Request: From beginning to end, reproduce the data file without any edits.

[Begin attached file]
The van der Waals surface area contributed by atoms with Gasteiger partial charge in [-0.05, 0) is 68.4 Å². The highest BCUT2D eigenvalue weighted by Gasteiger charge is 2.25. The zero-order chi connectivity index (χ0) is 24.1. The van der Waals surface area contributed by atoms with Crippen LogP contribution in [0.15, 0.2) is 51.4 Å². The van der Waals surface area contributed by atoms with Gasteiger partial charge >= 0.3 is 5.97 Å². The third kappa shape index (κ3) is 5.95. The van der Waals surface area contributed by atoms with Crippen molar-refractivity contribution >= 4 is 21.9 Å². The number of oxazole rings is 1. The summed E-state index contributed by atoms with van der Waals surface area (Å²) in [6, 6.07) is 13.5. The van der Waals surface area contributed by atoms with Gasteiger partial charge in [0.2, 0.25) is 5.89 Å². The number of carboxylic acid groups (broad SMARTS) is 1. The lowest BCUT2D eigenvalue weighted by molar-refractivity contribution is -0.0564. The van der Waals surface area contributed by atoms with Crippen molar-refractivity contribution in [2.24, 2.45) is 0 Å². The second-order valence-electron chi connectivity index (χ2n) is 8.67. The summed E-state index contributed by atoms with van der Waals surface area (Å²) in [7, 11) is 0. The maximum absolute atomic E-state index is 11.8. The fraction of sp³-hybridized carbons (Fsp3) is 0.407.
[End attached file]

The van der Waals surface area contributed by atoms with Gasteiger partial charge in [-0.05, 0) is 68.4 Å². The highest BCUT2D eigenvalue weighted by Gasteiger charge is 2.25. The zero-order chi connectivity index (χ0) is 24.1. The van der Waals surface area contributed by atoms with Crippen LogP contribution in [0.15, 0.2) is 51.4 Å². The van der Waals surface area contributed by atoms with Gasteiger partial charge >= 0.3 is 5.97 Å². The third kappa shape index (κ3) is 5.95. The van der Waals surface area contributed by atoms with Crippen molar-refractivity contribution >= 4 is 21.9 Å². The number of oxazole rings is 1. The summed E-state index contributed by atoms with van der Waals surface area (Å²) in [6, 6.07) is 13.5. The van der Waals surface area contributed by atoms with Gasteiger partial charge in [0.2, 0.25) is 5.89 Å². The number of carboxylic acid groups (broad SMARTS) is 1. The lowest BCUT2D eigenvalue weighted by molar-refractivity contribution is -0.0564. The van der Waals surface area contributed by atoms with Crippen molar-refractivity contribution in [2.24, 2.45) is 0 Å². The second-order valence-electron chi connectivity index (χ2n) is 8.67. The summed E-state index contributed by atoms with van der Waals surface area (Å²) in [7, 11) is 0. The maximum absolute atomic E-state index is 11.8. The fraction of sp³-hybridized carbons (Fsp3) is 0.407.